Definition of frivolous
Examples of frivolous in a sentence
She knew that people might think her frivolous, Kitty said, to talk to some saint when she had a cooking disaster, but that was what she really believed the saints were there for. —Alice Munro, New Yorker, 8 Oct. 2001
As the Explorer quickly became the most popular SUV of all time … a number of lawsuits concerning the Firestone tires were filed, the first in 1992. But Ford and Firestone, like most companies in today's … society, tend to assume that the bulk of legal actions are frivolous. —Daniel Eisenberg, Time, 11 Sept. 2000
There is no frivolous decoration, no canned music, nothing but the essentials—well-worn cutlery and table linen, unpretentious glasses. —Peter Mayle, GQ, May 1998
She thinks window shopping is a frivolous activity.
judges are getting sick of people bringing frivolous lawsuits
Recent Examples of frivolous from the web
Linklater’s bet—that viewers would care about the frivolous antics of these overflowing fountains of testosterone—was a pretty risky one.
■ It is not used to police more frivolous disputes among political candidates or political factions.
The chief elections official, Secretary of State Brian P. Kemp, has called the suit frivolous.
This method of appraisal wasn’t entirely frivolous.
But as the legal financing industry has grown, business groups have claimed that outside investing helps fuel frivolous litigation.
There’s a certain level of anti-intellectualism in the popular culture that inappropriately sees the pursuit of core disciplines as frivolous.
Each month, in venues across central North Carolina, a group called the Monti invites everyday people to divulge something harrowing, funny, heartwarming, frivolous, or, ideally, all of the above.
There's nothing frivolous to get stuck in your head, so there's nothing to want out.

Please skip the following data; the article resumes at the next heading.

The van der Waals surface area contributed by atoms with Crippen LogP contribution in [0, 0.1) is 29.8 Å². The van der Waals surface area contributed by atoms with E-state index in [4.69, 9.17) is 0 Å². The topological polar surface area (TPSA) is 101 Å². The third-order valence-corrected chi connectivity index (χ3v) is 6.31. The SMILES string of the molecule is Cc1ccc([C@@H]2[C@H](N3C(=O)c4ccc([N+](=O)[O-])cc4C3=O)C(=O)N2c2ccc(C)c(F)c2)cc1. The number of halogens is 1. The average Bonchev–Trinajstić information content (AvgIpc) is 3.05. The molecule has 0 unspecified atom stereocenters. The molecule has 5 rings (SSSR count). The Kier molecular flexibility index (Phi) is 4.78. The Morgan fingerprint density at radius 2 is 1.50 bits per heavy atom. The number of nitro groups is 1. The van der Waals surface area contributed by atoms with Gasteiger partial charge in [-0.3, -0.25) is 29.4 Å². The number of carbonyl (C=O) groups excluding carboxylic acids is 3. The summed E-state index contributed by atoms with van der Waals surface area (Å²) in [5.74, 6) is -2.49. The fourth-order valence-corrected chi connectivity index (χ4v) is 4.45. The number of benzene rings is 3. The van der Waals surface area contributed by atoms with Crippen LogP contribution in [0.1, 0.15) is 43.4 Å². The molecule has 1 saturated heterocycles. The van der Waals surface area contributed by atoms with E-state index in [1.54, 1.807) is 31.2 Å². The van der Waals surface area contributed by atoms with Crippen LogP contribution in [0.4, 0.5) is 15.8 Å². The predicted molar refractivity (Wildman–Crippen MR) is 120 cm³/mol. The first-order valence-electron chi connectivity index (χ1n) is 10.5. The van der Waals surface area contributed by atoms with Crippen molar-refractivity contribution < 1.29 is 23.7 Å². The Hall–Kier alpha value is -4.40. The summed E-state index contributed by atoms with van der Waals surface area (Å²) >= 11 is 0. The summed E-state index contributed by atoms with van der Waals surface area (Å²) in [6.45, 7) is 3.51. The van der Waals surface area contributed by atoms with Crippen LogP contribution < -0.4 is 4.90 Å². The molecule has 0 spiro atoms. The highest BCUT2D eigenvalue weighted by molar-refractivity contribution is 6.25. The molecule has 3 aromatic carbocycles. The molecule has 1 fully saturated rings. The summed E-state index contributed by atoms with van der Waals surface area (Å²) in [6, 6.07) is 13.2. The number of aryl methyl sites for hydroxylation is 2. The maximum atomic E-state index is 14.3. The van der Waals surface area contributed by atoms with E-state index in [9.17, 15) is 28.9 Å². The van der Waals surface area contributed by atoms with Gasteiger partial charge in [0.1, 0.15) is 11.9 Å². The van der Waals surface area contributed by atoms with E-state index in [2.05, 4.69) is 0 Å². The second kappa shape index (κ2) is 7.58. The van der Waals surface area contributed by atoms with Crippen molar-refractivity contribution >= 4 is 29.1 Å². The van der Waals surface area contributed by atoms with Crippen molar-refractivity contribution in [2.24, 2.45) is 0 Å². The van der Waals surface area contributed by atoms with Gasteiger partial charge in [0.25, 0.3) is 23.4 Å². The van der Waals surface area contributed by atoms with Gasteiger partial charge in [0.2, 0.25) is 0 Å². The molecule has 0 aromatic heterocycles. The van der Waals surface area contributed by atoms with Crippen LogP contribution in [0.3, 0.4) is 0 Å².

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A Serious Discussion about the Meaning of frivolous
The word frivolous is applied to things that don't deserve serious attention—though in some cases a thing described as "frivolous" is serious enough to be a legal matter.
In its most basic, and oldest, uses, frivolous simply describes things of little importance. You can refer to anything you don't find worthwhile—from silly products to outrageous forms of entertainment to goofy pursuits—as "frivolous." Something that in a more technical sense lacks seriousness can also be described with the word; a frivolous essay or book isn't dealing with important topics or ideas. In applying the word frivolous to something, you're saying it doesn't deserve serious attention.
The word frivolous gets more serious when it's applied, as it often is, to legal matters. If a lawsuit is said to be frivolous, it cannot be successfully argued (because, for example, a successful argument would require that a widely rejected legal theory be accepted) or that laws—or the facts—don't support it.
Origin and Etymology of frivolous
Middle English, from Latin frivolus
First Known Use: 15th century
FRIVOLOUS Defined for English Language Learners
Definition of frivolous for English Language Learners
: not important : not deserving serious attention
: silly and not serious
FRIVOLOUS Defined for Kids
Legal Definition of frivolous
: lacking in any arguable basis or merit in either law or fact
Additional Notes on frivolous
In an attempt to discourage frivolous lawsuits, Rule 11 of the Federal Rules of Civil Procedure requires the signature of an attorney or party on any pleading, motion, or other paper to certify that to the signer's knowledge it is grounded in fact and warranted by law or otherwise brought in good faith and not for an improper purpose. A court is authorized to impose sanctions for violation of the rule.
Seen and Heard
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